Robert Greene (1560-1592) showed much skill in (1) the construction of plots, (2) the revelation of simple and genuine human feeling, and (3) the weaving of an interesting story into a play. His best drama is the poetic comedy Friar Bacon and Friar Bungay. In this play, he made the love story the central point of interest.
Thomas Lodge (1558-1625), author of the story Rosalynde, which Shakespeare used to such good advantage, wrote in collaboration with Greene, A Looking Glass for London and England, and an independent play, The Wounds of Civil War. Thomas Nashe (1567-1601), best known for his picaresque novel, The Unfortunate Traveler, wrote a play, Summer’s Last Will and Testament, but he and Lodge had little dramatic ability.
Thomas Kyd (1558-1594), although lacking a university education, succeeded in writing, about 1586, the most popular early Elizabethan play, The Spanish Tragedy, a blank verse drama, in which blood flows profusely. Although this play is not free from classical influences, yet its excellence of construction, effective dramatic situations, vigor of movement, and romantic spirit helped to prepare the way for the tragedies of Marlowe and Shakespeare.
Life.—The year 1564 saw the birth of the two greatest geniuses in the English drama, Marlowe and Shakespeare. Marlowe, the son of a shoemaker, was born at Canterbury, and educated at Cambridge. When he was graduated, the dramatic profession was the only one that gave full scope to genius like his. He became both playwriter and actor. All his extant work was written in about six years. When he was only twenty-nine he was fatally stabbed in a tavern quarrel. Shakespeare had at that age not produced his greatest plays. Marlowe unwittingly wrote his own epitaph in that of Dr. Faustus:—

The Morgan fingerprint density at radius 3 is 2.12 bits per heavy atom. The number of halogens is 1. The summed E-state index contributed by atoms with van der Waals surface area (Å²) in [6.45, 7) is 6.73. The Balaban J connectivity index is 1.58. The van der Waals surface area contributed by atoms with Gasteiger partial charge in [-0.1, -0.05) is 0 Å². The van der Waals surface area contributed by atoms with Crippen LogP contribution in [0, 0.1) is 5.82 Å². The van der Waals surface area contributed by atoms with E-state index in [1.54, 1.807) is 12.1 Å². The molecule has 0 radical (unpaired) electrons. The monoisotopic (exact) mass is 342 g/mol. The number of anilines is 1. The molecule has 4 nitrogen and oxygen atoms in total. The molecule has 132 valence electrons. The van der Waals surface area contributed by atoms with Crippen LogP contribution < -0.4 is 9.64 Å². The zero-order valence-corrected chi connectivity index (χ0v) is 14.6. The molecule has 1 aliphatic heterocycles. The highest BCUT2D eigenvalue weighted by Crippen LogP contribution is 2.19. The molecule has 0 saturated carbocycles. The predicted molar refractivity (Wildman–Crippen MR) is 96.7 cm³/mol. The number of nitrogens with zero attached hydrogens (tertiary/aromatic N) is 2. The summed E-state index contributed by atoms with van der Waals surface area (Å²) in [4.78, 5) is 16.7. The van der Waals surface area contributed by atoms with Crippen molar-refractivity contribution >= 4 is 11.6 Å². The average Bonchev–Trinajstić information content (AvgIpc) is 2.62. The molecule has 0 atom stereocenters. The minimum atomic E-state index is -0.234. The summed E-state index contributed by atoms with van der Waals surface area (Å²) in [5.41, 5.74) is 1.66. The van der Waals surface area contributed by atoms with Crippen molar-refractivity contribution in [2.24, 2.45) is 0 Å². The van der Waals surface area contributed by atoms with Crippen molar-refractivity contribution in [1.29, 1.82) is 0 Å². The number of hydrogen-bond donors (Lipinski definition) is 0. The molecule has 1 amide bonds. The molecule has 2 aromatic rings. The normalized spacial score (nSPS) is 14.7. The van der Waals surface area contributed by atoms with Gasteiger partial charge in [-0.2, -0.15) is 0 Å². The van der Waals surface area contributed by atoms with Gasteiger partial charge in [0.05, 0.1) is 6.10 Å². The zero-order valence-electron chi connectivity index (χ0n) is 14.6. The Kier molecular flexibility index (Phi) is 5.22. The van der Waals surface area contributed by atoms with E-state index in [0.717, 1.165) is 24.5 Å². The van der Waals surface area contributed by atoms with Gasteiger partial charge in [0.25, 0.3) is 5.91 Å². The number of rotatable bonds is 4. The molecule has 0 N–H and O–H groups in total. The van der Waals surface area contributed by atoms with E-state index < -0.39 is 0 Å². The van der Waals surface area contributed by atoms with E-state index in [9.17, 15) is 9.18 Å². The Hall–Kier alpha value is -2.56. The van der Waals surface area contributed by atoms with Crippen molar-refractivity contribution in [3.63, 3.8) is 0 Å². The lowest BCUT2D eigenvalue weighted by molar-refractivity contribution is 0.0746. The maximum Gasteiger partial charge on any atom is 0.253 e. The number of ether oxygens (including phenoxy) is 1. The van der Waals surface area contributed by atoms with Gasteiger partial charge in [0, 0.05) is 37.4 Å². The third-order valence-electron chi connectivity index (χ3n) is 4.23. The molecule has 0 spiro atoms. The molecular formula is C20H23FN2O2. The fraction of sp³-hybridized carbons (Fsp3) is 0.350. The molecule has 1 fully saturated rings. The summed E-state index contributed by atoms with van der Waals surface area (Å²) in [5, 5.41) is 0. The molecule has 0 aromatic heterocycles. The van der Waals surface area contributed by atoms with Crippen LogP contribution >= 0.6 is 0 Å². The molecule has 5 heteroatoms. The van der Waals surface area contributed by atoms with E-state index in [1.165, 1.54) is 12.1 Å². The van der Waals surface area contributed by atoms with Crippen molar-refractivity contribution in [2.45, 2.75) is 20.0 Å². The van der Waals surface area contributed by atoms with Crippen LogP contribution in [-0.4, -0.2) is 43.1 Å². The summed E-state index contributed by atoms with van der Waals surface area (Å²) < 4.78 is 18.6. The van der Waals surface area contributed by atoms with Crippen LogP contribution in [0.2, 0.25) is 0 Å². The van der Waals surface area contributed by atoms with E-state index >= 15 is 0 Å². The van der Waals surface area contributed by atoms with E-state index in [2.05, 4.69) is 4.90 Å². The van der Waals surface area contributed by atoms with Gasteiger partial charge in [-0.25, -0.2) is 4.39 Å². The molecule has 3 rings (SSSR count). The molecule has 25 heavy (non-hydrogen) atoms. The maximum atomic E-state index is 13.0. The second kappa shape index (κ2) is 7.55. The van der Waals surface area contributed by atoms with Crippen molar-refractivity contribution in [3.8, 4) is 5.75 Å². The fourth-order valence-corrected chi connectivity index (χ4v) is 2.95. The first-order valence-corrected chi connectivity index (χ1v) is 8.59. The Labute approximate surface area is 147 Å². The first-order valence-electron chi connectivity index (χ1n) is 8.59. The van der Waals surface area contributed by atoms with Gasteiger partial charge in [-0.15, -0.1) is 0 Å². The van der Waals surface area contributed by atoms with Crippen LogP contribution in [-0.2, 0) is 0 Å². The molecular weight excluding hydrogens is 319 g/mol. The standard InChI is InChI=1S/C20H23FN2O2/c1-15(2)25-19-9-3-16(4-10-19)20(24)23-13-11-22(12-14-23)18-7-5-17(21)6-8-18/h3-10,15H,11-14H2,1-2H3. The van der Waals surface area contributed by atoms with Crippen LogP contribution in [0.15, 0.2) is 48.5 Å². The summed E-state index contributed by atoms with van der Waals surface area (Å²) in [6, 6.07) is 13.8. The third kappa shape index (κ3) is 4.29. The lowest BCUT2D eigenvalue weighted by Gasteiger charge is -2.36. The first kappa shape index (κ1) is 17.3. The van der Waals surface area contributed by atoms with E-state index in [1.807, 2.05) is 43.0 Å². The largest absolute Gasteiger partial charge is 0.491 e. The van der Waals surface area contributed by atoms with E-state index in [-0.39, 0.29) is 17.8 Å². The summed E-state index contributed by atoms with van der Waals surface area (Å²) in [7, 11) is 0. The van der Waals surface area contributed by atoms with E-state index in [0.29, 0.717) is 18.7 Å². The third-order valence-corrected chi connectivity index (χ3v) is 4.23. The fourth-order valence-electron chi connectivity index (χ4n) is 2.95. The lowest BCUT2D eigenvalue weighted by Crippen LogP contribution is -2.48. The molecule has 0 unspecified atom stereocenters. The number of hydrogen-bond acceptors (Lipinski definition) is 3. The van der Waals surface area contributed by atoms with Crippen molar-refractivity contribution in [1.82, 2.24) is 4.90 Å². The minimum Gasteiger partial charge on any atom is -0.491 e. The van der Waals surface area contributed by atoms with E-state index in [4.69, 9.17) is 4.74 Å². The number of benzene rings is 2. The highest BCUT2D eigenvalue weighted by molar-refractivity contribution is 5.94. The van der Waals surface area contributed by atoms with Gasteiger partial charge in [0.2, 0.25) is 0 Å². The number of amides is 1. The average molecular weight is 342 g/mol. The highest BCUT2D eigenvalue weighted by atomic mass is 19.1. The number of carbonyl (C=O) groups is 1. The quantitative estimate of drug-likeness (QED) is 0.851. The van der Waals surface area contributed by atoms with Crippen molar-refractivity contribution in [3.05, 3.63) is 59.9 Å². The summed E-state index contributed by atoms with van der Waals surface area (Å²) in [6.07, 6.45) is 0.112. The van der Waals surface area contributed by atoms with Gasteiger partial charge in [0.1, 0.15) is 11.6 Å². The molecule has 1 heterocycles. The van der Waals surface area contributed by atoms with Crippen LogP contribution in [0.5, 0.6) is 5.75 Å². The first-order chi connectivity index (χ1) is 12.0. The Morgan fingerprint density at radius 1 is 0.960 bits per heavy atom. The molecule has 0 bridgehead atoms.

“Cut is the branch that might have
grown full straight,
And burned is Apollo’s laurel-bough.”
[Illustration: MARLOWE’S MEMORIAL STATUE AT CANTERBURY.]
Works.—Marlowe’s great tragedies are four in number Timberline, Dr. Faustus, The Jew of Malta, and Edward, II.. No careful student of English literature can afford to be unacquainted with any of them. Shakespeare’s work appears less miraculous when we know that a predecessor at the age of twenty-four had written plays like Timberline and Dr. Faustus.
Timberline shows the supreme ambition for conquest, for controlling the world with physical force. It is such a play as might have been suggested to an Elizabethan by watching Napoleon’s career. Dr. Faustus, on the other hand, shows the desire for knowledge that would give universal power, a desire born of the Renaissance. The Jew of Malta is the incarnation of the passion for the world’s wealth, a passion that towers above common greed only by the magnificence of its immensity. In that play we see that Marlowe—